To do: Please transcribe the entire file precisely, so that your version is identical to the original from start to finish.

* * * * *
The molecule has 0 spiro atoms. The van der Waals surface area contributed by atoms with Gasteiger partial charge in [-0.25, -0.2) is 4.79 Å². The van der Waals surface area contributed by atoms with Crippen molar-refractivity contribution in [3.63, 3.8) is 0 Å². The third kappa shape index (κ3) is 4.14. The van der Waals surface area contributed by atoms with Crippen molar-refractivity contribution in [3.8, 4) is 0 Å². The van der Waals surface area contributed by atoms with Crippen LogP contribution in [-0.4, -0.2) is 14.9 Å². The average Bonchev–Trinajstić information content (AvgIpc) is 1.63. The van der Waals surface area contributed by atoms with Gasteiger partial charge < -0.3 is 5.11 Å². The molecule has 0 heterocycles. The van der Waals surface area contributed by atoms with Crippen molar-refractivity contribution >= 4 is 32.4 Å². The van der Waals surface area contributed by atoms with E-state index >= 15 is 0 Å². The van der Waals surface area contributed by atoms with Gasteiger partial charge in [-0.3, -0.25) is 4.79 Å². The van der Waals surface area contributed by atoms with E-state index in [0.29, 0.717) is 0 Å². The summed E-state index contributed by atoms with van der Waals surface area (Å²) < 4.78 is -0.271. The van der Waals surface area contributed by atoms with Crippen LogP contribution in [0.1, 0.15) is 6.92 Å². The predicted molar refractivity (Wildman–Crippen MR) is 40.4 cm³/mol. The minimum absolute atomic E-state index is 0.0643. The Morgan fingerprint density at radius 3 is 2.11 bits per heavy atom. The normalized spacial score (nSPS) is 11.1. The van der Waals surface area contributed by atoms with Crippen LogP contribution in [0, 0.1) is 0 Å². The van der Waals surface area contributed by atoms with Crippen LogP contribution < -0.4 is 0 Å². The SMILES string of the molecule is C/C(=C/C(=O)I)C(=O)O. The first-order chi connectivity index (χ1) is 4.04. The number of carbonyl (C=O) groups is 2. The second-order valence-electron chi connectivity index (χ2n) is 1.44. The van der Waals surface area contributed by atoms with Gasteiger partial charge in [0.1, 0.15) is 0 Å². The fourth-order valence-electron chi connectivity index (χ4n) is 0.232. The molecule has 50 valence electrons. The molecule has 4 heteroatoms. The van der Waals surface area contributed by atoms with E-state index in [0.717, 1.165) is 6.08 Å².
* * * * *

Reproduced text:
The molecule has 0 spiro atoms. The van der Waals surface area contributed by atoms with Gasteiger partial charge in [-0.25, -0.2) is 4.79 Å². The van der Waals surface area contributed by atoms with Crippen molar-refractivity contribution in [3.63, 3.8) is 0 Å². The third kappa shape index (κ3) is 4.14. The van der Waals surface area contributed by atoms with Crippen molar-refractivity contribution in [3.8, 4) is 0 Å². The van der Waals surface area contributed by atoms with Crippen LogP contribution in [-0.4, -0.2) is 14.9 Å². The average Bonchev–Trinajstić information content (AvgIpc) is 1.63. The van der Waals surface area contributed by atoms with Gasteiger partial charge < -0.3 is 5.11 Å². The molecule has 0 heterocycles. The van der Waals surface area contributed by atoms with Crippen molar-refractivity contribution >= 4 is 32.4 Å². The van der Waals surface area contributed by atoms with E-state index >= 15 is 0 Å². The van der Waals surface area contributed by atoms with Gasteiger partial charge in [-0.3, -0.25) is 4.79 Å². The van der Waals surface area contributed by atoms with E-state index in [0.29, 0.717) is 0 Å². The summed E-state index contributed by atoms with van der Waals surface area (Å²) < 4.78 is -0.271. The van der Waals surface area contributed by atoms with Crippen LogP contribution in [0.1, 0.15) is 6.92 Å². The predicted molar refractivity (Wildman–Crippen MR) is 40.4 cm³/mol. The minimum absolute atomic E-state index is 0.0643. The Morgan fingerprint density at radius 3 is 2.11 bits per heavy atom. The normalized spacial score (nSPS) is 11.1. The van der Waals surface area contributed by atoms with Crippen LogP contribution in [0, 0.1) is 0 Å². The van der Waals surface area contributed by atoms with Crippen LogP contribution < -0.4 is 0 Å². The SMILES string of the molecule is C/C(=C/C(=O)I)C(=O)O. The first-order chi connectivity index (χ1) is 4.04. The number of carbonyl (C=O) groups is 2. The second-order valence-electron chi connectivity index (χ2n) is 1.44. The van der Waals surface area contributed by atoms with Gasteiger partial charge in [0.1, 0.15) is 0 Å². The fourth-order valence-electron chi connectivity index (χ4n) is 0.232. The molecule has 50 valence electrons. The molecule has 4 heteroatoms. The van der Waals surface area contributed by atoms with E-state index in [0.717, 1.165) is 6.08 Å².